When Digory took a minute to get his breath, and then went softly into his Mother’s room. And there she lay, as he had seen her lie so many other times, propped up on the pillows, with a thin, pale face that would make you cry to look at it. Digory took the Apple of Life out of his pocket.
And just as the Witch Jadis had looked different when you saw her in our world instead of in her own, so the fruit of that mountain garden looked different too. There were of course all sorts of colored things in the bedroom; the colored counterpane on the bed, the wallpaper. . . . But the moment Digory took the Apple out of his pocket, all those things seemed to have scarcely any color at all. Every one of them, even the sun- light, looked faded and dingy. . . . Nothing else was worth looking at: you couldn’t look at anything else. And the smell of the Apple of Youth was as if there was a window in the room that opened on Heaven.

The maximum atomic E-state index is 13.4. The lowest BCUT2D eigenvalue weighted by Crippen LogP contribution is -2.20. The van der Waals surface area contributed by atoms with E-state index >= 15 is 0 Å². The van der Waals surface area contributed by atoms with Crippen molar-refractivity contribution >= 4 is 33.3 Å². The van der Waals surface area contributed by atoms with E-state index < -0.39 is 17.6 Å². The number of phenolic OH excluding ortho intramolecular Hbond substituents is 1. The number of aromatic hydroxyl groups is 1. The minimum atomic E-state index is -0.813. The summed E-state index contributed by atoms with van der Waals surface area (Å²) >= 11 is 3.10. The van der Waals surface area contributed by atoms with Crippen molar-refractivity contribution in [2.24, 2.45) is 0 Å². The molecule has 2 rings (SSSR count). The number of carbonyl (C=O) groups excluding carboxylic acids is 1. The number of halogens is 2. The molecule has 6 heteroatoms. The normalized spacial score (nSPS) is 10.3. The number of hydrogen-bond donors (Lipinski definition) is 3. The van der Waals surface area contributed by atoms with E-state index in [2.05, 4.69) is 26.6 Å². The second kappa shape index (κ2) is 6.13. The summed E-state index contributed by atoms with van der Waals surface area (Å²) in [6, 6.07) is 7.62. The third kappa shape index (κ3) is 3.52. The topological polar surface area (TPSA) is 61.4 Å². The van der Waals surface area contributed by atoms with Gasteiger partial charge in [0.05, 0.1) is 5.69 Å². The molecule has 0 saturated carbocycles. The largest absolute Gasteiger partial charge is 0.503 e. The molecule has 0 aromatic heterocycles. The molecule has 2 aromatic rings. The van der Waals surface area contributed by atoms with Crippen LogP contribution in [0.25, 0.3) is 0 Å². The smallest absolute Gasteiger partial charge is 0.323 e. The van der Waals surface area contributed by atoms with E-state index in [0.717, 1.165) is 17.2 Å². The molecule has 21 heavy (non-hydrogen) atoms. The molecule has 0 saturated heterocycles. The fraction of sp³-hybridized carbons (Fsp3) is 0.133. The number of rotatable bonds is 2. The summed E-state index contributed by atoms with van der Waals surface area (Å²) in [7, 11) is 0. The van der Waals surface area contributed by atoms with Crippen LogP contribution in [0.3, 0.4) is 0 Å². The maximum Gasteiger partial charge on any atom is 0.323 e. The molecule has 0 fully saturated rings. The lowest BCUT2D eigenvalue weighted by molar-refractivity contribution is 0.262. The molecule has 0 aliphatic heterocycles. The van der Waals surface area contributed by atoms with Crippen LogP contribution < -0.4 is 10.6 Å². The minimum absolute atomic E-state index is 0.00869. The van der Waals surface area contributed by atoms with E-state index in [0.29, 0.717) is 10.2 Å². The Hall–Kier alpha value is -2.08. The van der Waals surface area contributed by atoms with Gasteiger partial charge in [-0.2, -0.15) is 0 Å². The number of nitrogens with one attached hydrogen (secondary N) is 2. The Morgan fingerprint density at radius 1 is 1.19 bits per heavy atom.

“Oh, darling, how lovely,” said Digory’s Mother. “You will eat it, won’t you? Please,” said Digory. “I don’t know what the Doctor would say,” she answered. “But really—I almost feel as if I could.” He peeled it and cut it up and gave it to her piece by piece. And no sooner had she finished it than she smiled and her head sank back on the pillow and she was asleep: a real, natural, gentle sleep, without any of those nasty drugs, which was, as Digory knew, the thing in the whole world that she wanted most. . . . He bent down and kissed her very softly and stole out of the room with a beating heart, taking the core of the apple with him. For the rest of that day, whenever he looked at the things about him, and saw how ordinary and unmagical they were, he hardly dared to hope; but when he remembered the face of Aslan he did hope.